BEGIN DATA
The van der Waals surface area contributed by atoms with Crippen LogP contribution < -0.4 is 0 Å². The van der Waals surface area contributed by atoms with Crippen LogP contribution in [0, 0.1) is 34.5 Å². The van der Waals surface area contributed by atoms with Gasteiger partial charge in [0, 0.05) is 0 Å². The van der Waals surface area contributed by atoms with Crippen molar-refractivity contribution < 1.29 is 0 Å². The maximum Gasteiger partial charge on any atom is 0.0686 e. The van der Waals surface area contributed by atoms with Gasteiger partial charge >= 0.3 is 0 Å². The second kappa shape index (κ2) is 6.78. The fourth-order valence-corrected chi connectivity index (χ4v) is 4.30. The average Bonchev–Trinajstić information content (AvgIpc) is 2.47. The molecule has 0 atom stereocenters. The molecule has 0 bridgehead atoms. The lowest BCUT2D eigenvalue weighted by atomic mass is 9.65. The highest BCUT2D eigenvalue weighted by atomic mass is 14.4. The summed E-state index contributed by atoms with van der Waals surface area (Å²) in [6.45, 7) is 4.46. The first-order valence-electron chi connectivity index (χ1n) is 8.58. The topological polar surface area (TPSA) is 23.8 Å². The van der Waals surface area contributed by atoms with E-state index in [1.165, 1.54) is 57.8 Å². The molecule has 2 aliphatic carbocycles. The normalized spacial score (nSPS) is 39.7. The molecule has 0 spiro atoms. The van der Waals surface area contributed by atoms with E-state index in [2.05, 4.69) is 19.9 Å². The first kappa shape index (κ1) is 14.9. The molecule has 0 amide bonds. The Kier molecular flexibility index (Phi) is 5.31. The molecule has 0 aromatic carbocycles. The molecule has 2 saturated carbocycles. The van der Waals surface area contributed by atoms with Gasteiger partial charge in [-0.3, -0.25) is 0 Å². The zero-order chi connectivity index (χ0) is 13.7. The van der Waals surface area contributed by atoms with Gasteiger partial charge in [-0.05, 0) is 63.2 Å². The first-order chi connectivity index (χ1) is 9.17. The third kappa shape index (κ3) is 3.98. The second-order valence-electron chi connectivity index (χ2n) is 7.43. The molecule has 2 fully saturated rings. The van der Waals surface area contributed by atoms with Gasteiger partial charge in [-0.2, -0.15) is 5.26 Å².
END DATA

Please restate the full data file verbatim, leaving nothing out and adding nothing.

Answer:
The van der Waals surface area contributed by atoms with Crippen LogP contribution < -0.4 is 0 Å². The van der Waals surface area contributed by atoms with Crippen LogP contribution in [0, 0.1) is 34.5 Å². The van der Waals surface area contributed by atoms with Gasteiger partial charge in [0, 0.05) is 0 Å². The van der Waals surface area contributed by atoms with Crippen molar-refractivity contribution < 1.29 is 0 Å². The maximum Gasteiger partial charge on any atom is 0.0686 e. The van der Waals surface area contributed by atoms with Gasteiger partial charge >= 0.3 is 0 Å². The second kappa shape index (κ2) is 6.78. The fourth-order valence-corrected chi connectivity index (χ4v) is 4.30. The average Bonchev–Trinajstić information content (AvgIpc) is 2.47. The molecule has 0 atom stereocenters. The molecule has 0 bridgehead atoms. The lowest BCUT2D eigenvalue weighted by atomic mass is 9.65. The highest BCUT2D eigenvalue weighted by atomic mass is 14.4. The summed E-state index contributed by atoms with van der Waals surface area (Å²) in [6.45, 7) is 4.46. The first-order valence-electron chi connectivity index (χ1n) is 8.58. The topological polar surface area (TPSA) is 23.8 Å². The van der Waals surface area contributed by atoms with E-state index in [1.165, 1.54) is 57.8 Å². The molecule has 2 aliphatic carbocycles. The normalized spacial score (nSPS) is 39.7. The molecule has 0 spiro atoms. The van der Waals surface area contributed by atoms with E-state index in [2.05, 4.69) is 19.9 Å². The first kappa shape index (κ1) is 14.9. The molecule has 0 amide bonds. The Kier molecular flexibility index (Phi) is 5.31. The molecule has 0 aromatic carbocycles. The molecule has 2 saturated carbocycles. The van der Waals surface area contributed by atoms with Gasteiger partial charge in [-0.3, -0.25) is 0 Å². The zero-order chi connectivity index (χ0) is 13.7. The van der Waals surface area contributed by atoms with Gasteiger partial charge in [-0.05, 0) is 63.2 Å². The first-order chi connectivity index (χ1) is 9.17. The third kappa shape index (κ3) is 3.98. The second-order valence-electron chi connectivity index (χ2n) is 7.43. The molecule has 2 fully saturated rings. The van der Waals surface area contributed by atoms with Gasteiger partial charge in [-0.2, -0.15) is 5.26 Å².